I dreamt that I drove in pitch darkness with an empty fuel tank in the middle of nowhere only to get to my best friend so he could tell me about his idea for a startup. Now that I woke up, I still think it’s an incredible idea. Since both of us lack the resources to actually pull it through, I’m going to share it with the rest of the world and if anyone interested in picking it up, talk to me.
He named the idea “Among friends” and it’s essentially like classified ads but slightly more interesting, because it’ll have things like “I have 2 giveaway tickets for a show in Glasgow tomorrow night” or “any interesting hiking ideas for the weekend?” or “I’m looking for interesting vegan dessert recipes”. My friends can provide suggestions or link to other people posts (such as “I’m looking for tickets for tomorrow’s show!”). Imagine classified ads that are prioritised by your friendship relatedness.
The things you offer or look for can have an expiration date, making them more critical and important ; They can be location-based to make them more relevant, but the important part is that your actions get scored: If all I do is giving loads of shitty tips, I’m just spamming the system; but if I help people solve their problems, I become a valuable friend. If I re-post a friend’s problem or vouch for a solution I help resolving a problem.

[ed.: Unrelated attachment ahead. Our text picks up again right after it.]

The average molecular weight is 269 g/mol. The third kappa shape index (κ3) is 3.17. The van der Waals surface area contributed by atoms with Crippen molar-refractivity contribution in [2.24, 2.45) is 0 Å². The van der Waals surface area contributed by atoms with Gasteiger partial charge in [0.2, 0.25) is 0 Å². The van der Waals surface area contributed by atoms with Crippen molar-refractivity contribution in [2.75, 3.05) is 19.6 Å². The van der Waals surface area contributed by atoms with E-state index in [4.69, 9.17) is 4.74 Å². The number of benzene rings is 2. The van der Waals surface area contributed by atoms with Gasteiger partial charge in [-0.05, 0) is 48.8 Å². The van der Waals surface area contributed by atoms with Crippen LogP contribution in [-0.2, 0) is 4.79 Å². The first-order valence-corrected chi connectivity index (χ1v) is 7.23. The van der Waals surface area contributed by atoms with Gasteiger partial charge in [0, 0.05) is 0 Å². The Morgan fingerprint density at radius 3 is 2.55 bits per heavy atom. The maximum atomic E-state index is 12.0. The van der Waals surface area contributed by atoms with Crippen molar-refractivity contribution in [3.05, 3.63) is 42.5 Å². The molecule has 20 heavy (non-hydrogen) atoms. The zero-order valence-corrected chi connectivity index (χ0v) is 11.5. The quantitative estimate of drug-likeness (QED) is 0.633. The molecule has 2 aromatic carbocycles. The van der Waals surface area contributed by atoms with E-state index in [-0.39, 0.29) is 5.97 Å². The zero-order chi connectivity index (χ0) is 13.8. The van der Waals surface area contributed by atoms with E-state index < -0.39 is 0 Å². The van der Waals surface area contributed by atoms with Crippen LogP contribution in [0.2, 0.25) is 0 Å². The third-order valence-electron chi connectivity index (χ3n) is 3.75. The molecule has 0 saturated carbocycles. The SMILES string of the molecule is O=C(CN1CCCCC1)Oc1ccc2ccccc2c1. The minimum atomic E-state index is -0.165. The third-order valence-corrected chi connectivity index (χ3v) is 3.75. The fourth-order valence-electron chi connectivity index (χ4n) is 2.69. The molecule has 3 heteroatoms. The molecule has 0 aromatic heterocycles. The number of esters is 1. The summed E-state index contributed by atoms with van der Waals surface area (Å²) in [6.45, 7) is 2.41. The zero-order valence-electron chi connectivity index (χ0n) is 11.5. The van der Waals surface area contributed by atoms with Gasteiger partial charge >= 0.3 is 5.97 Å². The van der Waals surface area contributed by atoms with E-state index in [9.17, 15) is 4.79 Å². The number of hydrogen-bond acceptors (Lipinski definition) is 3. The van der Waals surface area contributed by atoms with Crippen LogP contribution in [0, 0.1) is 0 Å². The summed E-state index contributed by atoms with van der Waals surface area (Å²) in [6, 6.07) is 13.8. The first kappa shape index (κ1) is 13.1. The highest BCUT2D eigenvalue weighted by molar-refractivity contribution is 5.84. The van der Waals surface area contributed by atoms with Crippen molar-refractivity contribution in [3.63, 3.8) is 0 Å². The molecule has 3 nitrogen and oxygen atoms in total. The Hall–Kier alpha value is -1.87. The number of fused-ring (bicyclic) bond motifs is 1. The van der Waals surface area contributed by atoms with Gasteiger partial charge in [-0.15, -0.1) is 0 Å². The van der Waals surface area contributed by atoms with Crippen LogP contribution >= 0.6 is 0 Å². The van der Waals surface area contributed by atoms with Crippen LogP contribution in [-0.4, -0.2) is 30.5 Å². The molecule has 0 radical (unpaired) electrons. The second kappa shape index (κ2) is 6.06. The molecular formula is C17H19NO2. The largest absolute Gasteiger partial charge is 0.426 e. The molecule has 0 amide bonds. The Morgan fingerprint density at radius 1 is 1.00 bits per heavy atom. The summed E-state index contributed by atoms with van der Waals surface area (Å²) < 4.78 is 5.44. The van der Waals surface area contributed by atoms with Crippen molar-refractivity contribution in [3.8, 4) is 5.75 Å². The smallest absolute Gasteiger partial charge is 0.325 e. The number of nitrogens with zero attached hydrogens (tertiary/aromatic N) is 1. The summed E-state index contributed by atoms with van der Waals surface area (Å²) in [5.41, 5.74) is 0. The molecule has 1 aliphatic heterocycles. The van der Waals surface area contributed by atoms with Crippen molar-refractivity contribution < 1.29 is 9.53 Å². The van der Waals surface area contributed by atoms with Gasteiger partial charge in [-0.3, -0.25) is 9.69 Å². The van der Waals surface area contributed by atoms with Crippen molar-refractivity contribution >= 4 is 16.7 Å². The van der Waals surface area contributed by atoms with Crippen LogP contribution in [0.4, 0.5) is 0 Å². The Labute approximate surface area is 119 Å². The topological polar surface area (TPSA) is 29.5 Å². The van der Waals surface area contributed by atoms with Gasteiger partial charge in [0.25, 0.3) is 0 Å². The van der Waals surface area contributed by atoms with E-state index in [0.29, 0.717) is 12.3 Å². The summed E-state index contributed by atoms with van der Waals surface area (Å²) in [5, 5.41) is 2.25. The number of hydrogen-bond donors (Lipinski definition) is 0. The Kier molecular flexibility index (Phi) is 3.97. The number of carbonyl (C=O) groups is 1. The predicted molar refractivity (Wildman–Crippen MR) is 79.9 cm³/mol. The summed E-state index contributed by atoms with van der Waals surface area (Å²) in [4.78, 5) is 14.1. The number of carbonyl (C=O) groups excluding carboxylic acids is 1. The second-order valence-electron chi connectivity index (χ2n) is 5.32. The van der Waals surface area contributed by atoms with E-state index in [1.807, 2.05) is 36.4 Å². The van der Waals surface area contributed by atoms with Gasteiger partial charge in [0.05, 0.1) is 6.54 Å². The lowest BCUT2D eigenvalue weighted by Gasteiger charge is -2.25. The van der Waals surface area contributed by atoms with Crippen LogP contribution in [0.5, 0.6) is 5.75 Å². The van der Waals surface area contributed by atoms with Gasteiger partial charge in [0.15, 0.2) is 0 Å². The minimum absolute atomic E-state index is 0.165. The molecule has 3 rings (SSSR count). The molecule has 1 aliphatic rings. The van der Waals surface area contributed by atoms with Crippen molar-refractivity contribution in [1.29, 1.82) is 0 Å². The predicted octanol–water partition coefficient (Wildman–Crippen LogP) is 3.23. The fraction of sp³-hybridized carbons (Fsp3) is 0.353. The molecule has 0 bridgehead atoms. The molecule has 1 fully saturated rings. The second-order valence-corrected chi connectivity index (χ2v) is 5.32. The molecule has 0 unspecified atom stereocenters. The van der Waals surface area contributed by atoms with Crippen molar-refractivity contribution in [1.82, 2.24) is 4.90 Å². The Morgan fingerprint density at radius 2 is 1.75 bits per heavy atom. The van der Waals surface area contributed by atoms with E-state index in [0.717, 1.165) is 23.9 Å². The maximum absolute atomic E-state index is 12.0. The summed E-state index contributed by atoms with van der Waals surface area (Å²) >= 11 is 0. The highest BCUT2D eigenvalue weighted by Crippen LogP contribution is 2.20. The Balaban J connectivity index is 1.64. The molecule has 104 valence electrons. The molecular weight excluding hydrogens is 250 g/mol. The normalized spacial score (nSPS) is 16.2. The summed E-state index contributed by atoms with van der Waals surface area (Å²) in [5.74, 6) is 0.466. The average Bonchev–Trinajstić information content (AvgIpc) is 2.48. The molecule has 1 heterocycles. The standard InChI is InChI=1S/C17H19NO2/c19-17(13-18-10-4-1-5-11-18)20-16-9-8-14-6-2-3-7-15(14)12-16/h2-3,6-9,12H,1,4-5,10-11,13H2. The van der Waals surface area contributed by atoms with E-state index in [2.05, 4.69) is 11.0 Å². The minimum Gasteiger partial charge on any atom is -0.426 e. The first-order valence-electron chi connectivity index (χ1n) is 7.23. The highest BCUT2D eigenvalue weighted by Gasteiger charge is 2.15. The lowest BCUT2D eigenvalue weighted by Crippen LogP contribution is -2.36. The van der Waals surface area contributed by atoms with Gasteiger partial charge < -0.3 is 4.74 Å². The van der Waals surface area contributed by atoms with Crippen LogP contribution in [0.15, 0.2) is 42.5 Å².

The technical challenging part of building such a system would be understanding the text, in order to avoid context-based forms (“oh, a recipe? so fill in the ingredients and the instructions and tag whether it’s gluten-free or vegan or kosher…”). Forms discourage people. The system should work in plain language.
The future of social networks is in a turmoil as Facebook are checking the boundaries of what they can do and how can they profit, following their connection to the US election fiasco. Their business model has evolved tremendously over the years but in general, it always went towards the hyped “status” (or “public notifications”) as used by twitter. For that job, I think twitter is great (it was even better when it forced messages to be condensed) and I would leave that aside. I dare to think that the next stage in social networks evolution won’t be about what you got to say, rather then what you got to offer to solve my questions.